Ohio inmates may soon be offered tattoo removal services within the state prison system, according to state prison officials.
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The state is exploring the costs and logistics of removing tattoos on prisoners' faces, necks and hands, which can hurt their job prospects once they are released, said Ohio Department of Rehabilitation and Correction Director Annette Chambers-Smith.
“We have people who have completely rehabilitated themselves and left behind what they were doing before, but they have these tattoos,” she said. “When I was asking one fellow if he would do tattoo removal if we had it, he started crying."
Funding could come from the DRC medical budget or from fees collected from inmates when they purchase items from the prison commissary, she said.
Chambers-Smith said the state will request proposals from those who can provide the removal services.
Inmate John E. Peters, Jr., 60, said he started self-tattooing when he first arrived in prison 30 years ago in an attempt to fit in.
“Somewhere along the line I figured I don’t fit in and I don’t want to fit in,” Peters said, adding that he would like to have some of the ink removed.
According to Jails to Jobs, there are more than 300 free or low-cost tattoo removal programs in 42 states. Some prison systems offer removal as part of a gang renunciation, said former Ohio DRC Director Gary Mohr.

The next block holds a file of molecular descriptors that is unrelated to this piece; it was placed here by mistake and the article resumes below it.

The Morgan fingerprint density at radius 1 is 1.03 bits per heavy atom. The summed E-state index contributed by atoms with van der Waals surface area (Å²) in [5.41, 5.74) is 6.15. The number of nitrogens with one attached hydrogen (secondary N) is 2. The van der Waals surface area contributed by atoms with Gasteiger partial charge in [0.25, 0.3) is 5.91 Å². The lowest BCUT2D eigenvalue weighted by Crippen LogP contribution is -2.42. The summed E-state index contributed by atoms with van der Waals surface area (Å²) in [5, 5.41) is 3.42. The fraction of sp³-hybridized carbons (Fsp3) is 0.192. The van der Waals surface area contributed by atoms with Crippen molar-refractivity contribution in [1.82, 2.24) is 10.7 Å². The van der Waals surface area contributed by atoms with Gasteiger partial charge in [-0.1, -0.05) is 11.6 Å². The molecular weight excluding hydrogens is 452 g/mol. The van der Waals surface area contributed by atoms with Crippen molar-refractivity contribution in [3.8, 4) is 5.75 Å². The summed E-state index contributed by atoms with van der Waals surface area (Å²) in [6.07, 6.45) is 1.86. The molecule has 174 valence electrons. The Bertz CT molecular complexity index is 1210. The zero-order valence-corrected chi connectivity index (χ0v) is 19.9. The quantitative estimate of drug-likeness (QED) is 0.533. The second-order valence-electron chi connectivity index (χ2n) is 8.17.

The Association of State Correctional Administrators surveyed state prison systems in February 2017 on whether they have an offender tattoo removal program. None of the 21 states responding to the survey offer such services.
The average cost of tattoo removal in 2017 was $401, according to the American Society for Aesthetic Plastic Surgery.
Ohio DRC rules prohibit inmates from possessing tattooing equipment and from getting tattoos inside the prisons. Nonsterile equipment can lead to infections and the spread of disease. Also, tattoos can signal gang membership.
Inmates can create battery-powered tattoo guns using simple items, such as a short piece of wire from a guitar string, the motor of an electrical fan, a needle and the sleeve on a pen. They get ink from pens or by making it by burning materials and using the soot.
Prison tattooists often get paid for their work through deposits to their commissary accounts. Tattooing allows inmates to make money, barter for other contraband, display gang affiliations and decorate their bodies with words and designs that range in quality, complexity and symbolism, officials said.